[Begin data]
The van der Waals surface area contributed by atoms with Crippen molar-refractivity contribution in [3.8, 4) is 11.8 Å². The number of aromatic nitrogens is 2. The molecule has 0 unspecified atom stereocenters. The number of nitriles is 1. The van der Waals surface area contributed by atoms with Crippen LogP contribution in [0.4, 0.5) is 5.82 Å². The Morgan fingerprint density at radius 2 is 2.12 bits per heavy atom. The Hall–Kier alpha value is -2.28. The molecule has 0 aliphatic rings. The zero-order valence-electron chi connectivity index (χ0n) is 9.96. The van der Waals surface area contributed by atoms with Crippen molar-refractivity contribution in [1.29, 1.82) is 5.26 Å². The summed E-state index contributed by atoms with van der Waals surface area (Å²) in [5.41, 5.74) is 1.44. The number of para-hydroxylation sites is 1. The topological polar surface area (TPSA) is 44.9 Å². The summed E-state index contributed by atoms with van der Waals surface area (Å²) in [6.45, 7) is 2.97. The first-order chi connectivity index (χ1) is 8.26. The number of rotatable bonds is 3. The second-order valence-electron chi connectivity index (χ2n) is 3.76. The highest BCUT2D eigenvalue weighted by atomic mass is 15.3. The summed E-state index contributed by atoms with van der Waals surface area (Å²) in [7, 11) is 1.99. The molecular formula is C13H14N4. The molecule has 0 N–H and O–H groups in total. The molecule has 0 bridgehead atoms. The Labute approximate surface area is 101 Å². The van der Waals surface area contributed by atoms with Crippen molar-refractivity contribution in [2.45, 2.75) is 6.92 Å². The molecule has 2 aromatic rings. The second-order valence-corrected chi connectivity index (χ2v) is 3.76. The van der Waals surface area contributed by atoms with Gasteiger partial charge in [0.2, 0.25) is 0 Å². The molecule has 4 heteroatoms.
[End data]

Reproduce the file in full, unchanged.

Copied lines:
The van der Waals surface area contributed by atoms with Crippen molar-refractivity contribution in [3.8, 4) is 11.8 Å². The number of aromatic nitrogens is 2. The molecule has 0 unspecified atom stereocenters. The number of nitriles is 1. The van der Waals surface area contributed by atoms with Crippen LogP contribution in [0.4, 0.5) is 5.82 Å². The Morgan fingerprint density at radius 2 is 2.12 bits per heavy atom. The Hall–Kier alpha value is -2.28. The molecule has 0 aliphatic rings. The zero-order valence-electron chi connectivity index (χ0n) is 9.96. The van der Waals surface area contributed by atoms with Crippen molar-refractivity contribution in [1.29, 1.82) is 5.26 Å². The summed E-state index contributed by atoms with van der Waals surface area (Å²) in [5.41, 5.74) is 1.44. The number of para-hydroxylation sites is 1. The topological polar surface area (TPSA) is 44.9 Å². The summed E-state index contributed by atoms with van der Waals surface area (Å²) in [6.45, 7) is 2.97. The first-order chi connectivity index (χ1) is 8.26. The number of rotatable bonds is 3. The second-order valence-electron chi connectivity index (χ2n) is 3.76. The highest BCUT2D eigenvalue weighted by atomic mass is 15.3. The summed E-state index contributed by atoms with van der Waals surface area (Å²) in [7, 11) is 1.99. The molecular formula is C13H14N4. The molecule has 0 N–H and O–H groups in total. The molecule has 0 bridgehead atoms. The Labute approximate surface area is 101 Å². The van der Waals surface area contributed by atoms with Crippen molar-refractivity contribution in [2.45, 2.75) is 6.92 Å². The molecule has 2 aromatic rings. The second-order valence-corrected chi connectivity index (χ2v) is 3.76. The van der Waals surface area contributed by atoms with Gasteiger partial charge in [0.2, 0.25) is 0 Å². The molecule has 4 heteroatoms.